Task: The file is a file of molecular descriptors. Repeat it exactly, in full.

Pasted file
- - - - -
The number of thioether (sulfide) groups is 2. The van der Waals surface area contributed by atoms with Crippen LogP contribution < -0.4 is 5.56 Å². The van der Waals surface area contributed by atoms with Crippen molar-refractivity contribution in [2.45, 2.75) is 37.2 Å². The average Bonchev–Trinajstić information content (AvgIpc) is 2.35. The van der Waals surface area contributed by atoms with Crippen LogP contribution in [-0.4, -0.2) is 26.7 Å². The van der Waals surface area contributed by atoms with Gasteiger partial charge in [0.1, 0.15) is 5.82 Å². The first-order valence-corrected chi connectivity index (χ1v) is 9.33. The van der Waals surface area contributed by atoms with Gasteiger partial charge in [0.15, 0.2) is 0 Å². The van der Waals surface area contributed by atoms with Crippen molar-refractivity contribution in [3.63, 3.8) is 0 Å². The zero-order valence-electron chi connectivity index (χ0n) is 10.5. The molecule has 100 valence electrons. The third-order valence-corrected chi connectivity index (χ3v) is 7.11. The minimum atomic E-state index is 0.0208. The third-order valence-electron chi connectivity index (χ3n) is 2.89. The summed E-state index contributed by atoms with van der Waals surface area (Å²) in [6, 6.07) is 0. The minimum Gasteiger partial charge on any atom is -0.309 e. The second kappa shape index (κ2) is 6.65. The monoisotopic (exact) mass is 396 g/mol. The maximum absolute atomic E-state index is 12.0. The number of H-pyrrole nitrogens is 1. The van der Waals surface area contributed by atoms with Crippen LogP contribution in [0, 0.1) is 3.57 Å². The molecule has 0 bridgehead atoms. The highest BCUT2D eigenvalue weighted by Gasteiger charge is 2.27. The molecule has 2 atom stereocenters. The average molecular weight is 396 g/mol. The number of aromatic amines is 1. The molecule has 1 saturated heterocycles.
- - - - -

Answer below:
The number of thioether (sulfide) groups is 2. The van der Waals surface area contributed by atoms with Crippen LogP contribution < -0.4 is 5.56 Å². The van der Waals surface area contributed by atoms with Crippen molar-refractivity contribution in [2.45, 2.75) is 37.2 Å². The average Bonchev–Trinajstić information content (AvgIpc) is 2.35. The van der Waals surface area contributed by atoms with Crippen LogP contribution in [-0.4, -0.2) is 26.7 Å². The van der Waals surface area contributed by atoms with Gasteiger partial charge in [0.1, 0.15) is 5.82 Å². The first-order valence-corrected chi connectivity index (χ1v) is 9.33. The van der Waals surface area contributed by atoms with Gasteiger partial charge in [0.15, 0.2) is 0 Å². The van der Waals surface area contributed by atoms with Crippen molar-refractivity contribution in [3.63, 3.8) is 0 Å². The zero-order valence-electron chi connectivity index (χ0n) is 10.5. The molecule has 100 valence electrons. The third-order valence-corrected chi connectivity index (χ3v) is 7.11. The minimum atomic E-state index is 0.0208. The third-order valence-electron chi connectivity index (χ3n) is 2.89. The summed E-state index contributed by atoms with van der Waals surface area (Å²) in [6, 6.07) is 0. The minimum Gasteiger partial charge on any atom is -0.309 e. The second kappa shape index (κ2) is 6.65. The monoisotopic (exact) mass is 396 g/mol. The maximum absolute atomic E-state index is 12.0. The number of H-pyrrole nitrogens is 1. The van der Waals surface area contributed by atoms with Crippen LogP contribution in [0, 0.1) is 3.57 Å². The molecule has 0 bridgehead atoms. The highest BCUT2D eigenvalue weighted by Gasteiger charge is 2.27. The molecule has 2 atom stereocenters. The average molecular weight is 396 g/mol. The number of aromatic amines is 1. The molecule has 1 saturated heterocycles.